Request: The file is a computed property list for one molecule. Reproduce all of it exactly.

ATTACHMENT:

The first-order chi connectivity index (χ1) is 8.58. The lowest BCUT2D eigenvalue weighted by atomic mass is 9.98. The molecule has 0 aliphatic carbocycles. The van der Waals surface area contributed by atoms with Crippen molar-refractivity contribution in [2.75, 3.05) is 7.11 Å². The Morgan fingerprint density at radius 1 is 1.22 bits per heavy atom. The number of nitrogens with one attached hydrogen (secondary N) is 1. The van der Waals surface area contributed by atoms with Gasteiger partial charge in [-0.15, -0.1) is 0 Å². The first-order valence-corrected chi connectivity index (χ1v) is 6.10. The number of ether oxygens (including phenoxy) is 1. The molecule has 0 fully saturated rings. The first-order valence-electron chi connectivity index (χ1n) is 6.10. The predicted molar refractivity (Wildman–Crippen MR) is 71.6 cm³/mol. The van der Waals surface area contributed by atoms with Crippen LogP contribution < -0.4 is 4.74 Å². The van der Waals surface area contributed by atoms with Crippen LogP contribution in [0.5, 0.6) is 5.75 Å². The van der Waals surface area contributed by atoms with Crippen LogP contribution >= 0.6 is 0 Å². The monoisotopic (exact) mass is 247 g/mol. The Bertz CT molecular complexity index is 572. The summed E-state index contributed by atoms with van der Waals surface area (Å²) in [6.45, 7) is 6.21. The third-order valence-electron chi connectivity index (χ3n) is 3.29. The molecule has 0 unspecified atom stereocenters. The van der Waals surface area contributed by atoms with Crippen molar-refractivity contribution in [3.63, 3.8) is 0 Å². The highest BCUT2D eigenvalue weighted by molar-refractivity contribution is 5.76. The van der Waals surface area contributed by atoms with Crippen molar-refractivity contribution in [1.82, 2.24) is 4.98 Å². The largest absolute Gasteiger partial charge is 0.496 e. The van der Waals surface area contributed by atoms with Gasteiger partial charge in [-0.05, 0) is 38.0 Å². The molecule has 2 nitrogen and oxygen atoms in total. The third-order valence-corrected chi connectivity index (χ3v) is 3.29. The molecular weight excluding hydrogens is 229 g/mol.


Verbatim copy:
The first-order chi connectivity index (χ1) is 8.58. The lowest BCUT2D eigenvalue weighted by atomic mass is 9.98. The molecule has 0 aliphatic carbocycles. The van der Waals surface area contributed by atoms with Crippen molar-refractivity contribution in [2.75, 3.05) is 7.11 Å². The Morgan fingerprint density at radius 1 is 1.22 bits per heavy atom. The number of nitrogens with one attached hydrogen (secondary N) is 1. The van der Waals surface area contributed by atoms with Gasteiger partial charge in [-0.15, -0.1) is 0 Å². The first-order valence-corrected chi connectivity index (χ1v) is 6.10. The number of ether oxygens (including phenoxy) is 1. The molecule has 0 fully saturated rings. The first-order valence-electron chi connectivity index (χ1n) is 6.10. The predicted molar refractivity (Wildman–Crippen MR) is 71.6 cm³/mol. The van der Waals surface area contributed by atoms with Crippen LogP contribution < -0.4 is 4.74 Å². The van der Waals surface area contributed by atoms with Crippen LogP contribution in [0.5, 0.6) is 5.75 Å². The van der Waals surface area contributed by atoms with Crippen LogP contribution >= 0.6 is 0 Å². The monoisotopic (exact) mass is 247 g/mol. The Bertz CT molecular complexity index is 572. The summed E-state index contributed by atoms with van der Waals surface area (Å²) in [6.45, 7) is 6.21. The third-order valence-electron chi connectivity index (χ3n) is 3.29. The molecule has 0 unspecified atom stereocenters. The van der Waals surface area contributed by atoms with Crippen molar-refractivity contribution in [3.63, 3.8) is 0 Å². The highest BCUT2D eigenvalue weighted by molar-refractivity contribution is 5.76. The van der Waals surface area contributed by atoms with Crippen molar-refractivity contribution in [1.82, 2.24) is 4.98 Å². The largest absolute Gasteiger partial charge is 0.496 e. The van der Waals surface area contributed by atoms with Gasteiger partial charge in [-0.05, 0) is 38.0 Å². The molecule has 2 nitrogen and oxygen atoms in total. The third-order valence-corrected chi connectivity index (χ3v) is 3.29. The molecular weight excluding hydrogens is 229 g/mol.